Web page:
Words by Meldrick Tin
Admit it or not, I’m pretty sure that you’ve had an utang from somebody at least once in your life. You know, that time when you really had to borrow money from a friend to buy that snack from the canteen because you didn’t have baon or left yours at home. Or that time you had to loan cash to get that dream phone you really needed—or you know, thought you needed.
For whatever reason it is, no matter how big the amount or how small, you’ve done it; we all have.
Without a doubt, pangungutang is a culture already ingrained to us Filipinos that we may often think that doing this repeatedly is perfectly okay. Yes, it is okay—to an extent. Like out of actual, dire need, for example. But if you’re just being extravagant, thinking you have all the money in the world while splurging all your cash on material things or worse—betting, gambling, or other similar things and then you’ll ask for an utang—then seriously, forget it.
Now, where do we draw the line between when it is okay to borrow money and when it is not? Well, if you’re really low on cash and what you need is an actual emergency or a necessity, then of course it’s alright if you’d borrow money from a family member, relative, or a close friend—just make sure to actually pay them back! And if you know that you’re gonna be late with your payment and not meet the deadline, just be sure to tell them in advance. Don’t wait for them to go to you and ask for updates about your pending utang. Please, let’s all have a little decency and the responsibility to pay back our debts on time, or be the one yourself to reach out to the one you borrowed from if you can’t.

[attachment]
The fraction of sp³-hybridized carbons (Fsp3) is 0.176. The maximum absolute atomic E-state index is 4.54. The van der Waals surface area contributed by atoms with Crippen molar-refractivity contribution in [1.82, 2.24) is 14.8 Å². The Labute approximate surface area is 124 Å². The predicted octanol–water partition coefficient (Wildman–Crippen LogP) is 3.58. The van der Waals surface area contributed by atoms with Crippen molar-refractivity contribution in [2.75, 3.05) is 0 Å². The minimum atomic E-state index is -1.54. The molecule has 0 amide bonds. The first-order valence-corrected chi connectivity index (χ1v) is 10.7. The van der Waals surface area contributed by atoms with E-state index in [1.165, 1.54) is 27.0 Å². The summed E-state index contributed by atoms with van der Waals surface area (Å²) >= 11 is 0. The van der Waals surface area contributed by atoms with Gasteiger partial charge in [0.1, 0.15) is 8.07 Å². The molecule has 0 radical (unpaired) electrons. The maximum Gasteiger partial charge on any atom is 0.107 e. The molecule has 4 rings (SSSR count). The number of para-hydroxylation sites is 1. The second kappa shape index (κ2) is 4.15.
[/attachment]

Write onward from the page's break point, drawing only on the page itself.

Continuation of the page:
On the other hand, if you feel like you need to borrow money just to fill a material need then maybe that’s not the best idea. Especially if it becomes a habit. After all, if you just want to do that to flex and show off a new material possession, do you really want that unnecessary utang hanging above your head? Remember, utang will just complicate your life even more—and your new diamond ring can’t do nothing ’bout that.
Bottomline is, you shouldn’t get used to the culture of pangungutang. Not only does this promote irresponsibility with our money, it, more often that not, also leads to us abusing the one we borrowed money from. We have the tendency to keep delaying and delaying them until our utangs pile up on top of another… and the list of just goes on and on and on. It’s a never ending cycle.
While you’re still not yet drowning in utang, please start cutting down on your unnecessary expenses. Let’s not spend on the things we don’t need, and only buy the things we can actually afford to buy. Let’s not make money a more difficult issue that it already is.
What do you think about pangungutang? Share it with us in the comments section below!